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The New Collar Workforce

Jim Correll, director Fab Lab ICC at Independence Community College, Independence Kansas 

Text BoxIndustry 4.0 

There's a global "upheaval" going on in manufacturing "using advanced sensors, feedback loops, generative design, automation, robots, the Internet of Things (IoT) and a myriad of other new tools that integrate digital, biological and physical worlds," Some are calling this the "Fourth Industrial Revolution" or Industry 4.0. Sarah Boisvert explores this new world and the entrepreneurial and work force characteristics that are needed to operate within Industry 4.0 in her new book, "The New Collar Workforce." Our work and the way we combine Fab Lab ICC with entrepreneurship is featured.  

A simple example of 4.0 is a liquid bottling factory in a company that offers, say, custom drinks to customers. The customer selects the custom ingredients through an Internet form. A radio frequency (RF) chip is generated for each bottle of drink in the customer order, containing the instructions for making the custom drinks. As the bottles go through the automated production system, along with the bottles for custom drinks of all the other customer orders, various machines read the RF chips to determine what and how much of each ingredient to add to fulfill the customer orders. To each bottle is attached a custom label, perhaps personalized for each particular customer. 

Industry 4.0 Means Customization 

In 4.0, instead of making 1,000 bottles of the same drink to have in inventory, followed by 1,000 bottles of the next drink, drinks are custom-made for each customer. Factory workers don't have to touch the bottles too much as everything is automated and the machines all talk to each other using the Internet. Everything will be fine until something goes wrong, and it will. The factory workers in 4.0 will need to be problem solvers that can figure out what went wrong and fix it. The quicker the workers in 4.0 can analyze and fix things, the more valuable they will be to the company and the more fulfilled they will be in their work. 

Number 1 Skill Needed is Problem Solving 

Boisvert did a study in 2016 of 200 manufacturers, ranging from large multi-nationals to small start-ups, all making a wide variety of both high and low-tech products. Even before all have entered the world of Industry 4.0, the unequivocal number 1 skill wanted by 95% of the employers interviewed is the ability to solve problems. Coming in at number two is the ability to work with their hands. It sounds exactly like what goes on at Fab Lab ICC. People learn to solve problems that come up in making projects and most of the projects involve a combination of digital technology and work with hand tools.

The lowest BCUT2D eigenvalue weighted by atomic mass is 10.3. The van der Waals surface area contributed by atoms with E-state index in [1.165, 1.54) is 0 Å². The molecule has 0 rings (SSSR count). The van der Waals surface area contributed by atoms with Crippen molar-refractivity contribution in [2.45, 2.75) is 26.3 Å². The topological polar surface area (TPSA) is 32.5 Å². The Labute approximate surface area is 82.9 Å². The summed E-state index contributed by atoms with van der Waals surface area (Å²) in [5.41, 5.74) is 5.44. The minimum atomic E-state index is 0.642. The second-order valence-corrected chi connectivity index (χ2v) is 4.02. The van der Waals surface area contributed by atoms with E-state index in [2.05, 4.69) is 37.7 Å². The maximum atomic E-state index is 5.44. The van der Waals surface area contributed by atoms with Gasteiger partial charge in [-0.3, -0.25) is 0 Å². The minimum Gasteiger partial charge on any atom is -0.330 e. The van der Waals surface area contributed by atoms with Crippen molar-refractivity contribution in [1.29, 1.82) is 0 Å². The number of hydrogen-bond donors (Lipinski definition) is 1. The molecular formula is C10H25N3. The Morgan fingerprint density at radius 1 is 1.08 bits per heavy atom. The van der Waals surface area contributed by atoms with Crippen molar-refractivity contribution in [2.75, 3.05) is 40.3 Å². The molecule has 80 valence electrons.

Fab Force Creates Problem Solvers 

When lab manager, Tim Haynes and I started talking about a new kind of work force training about a year ago, I don't think we knew of the term Industry 4.0, but we did see big changes coming in the way customer orders are fulfilled. We also saw a disconnect between what skills would be required in that new world and the one-sided training approach by many traditional work force programs. Tim coined the phrase "Fab Force" to mean a new way to give people an introduction to the many disciplines needed in this new world. The disciplines are introduced by project based experiential learning methods that naturally create problem solvers that can work with their hands. 

We believe that problem solving and "hand" skills will be needed by entrepreneurs and small business owners as well as the factory employees. Indeed, factory companies will be using more and more contract entrepreneurs to accomplish the work they need to do. 

Today, we are moving forward with our Fab Force curriculum that will include a core of coursework to facilitate problem solving and communication skills along with a buffet of technical classes in several disciplines. The idea is that creating the basic problem solving, "hand" skills and a variety of introductory technical skills will set the stage for learning that will be required of all entrepreneurs and factory workers. Fab Force is set to launch next fall. 

Jim Correll is the director of Fab Lab ICC at the Center for Innovation and Entrepreneurship on the campus of Independence Community College. He can be reached at (620) 252-5349, by email at jcorrell@indycc.edu or Twitter @jimcorrellks.  


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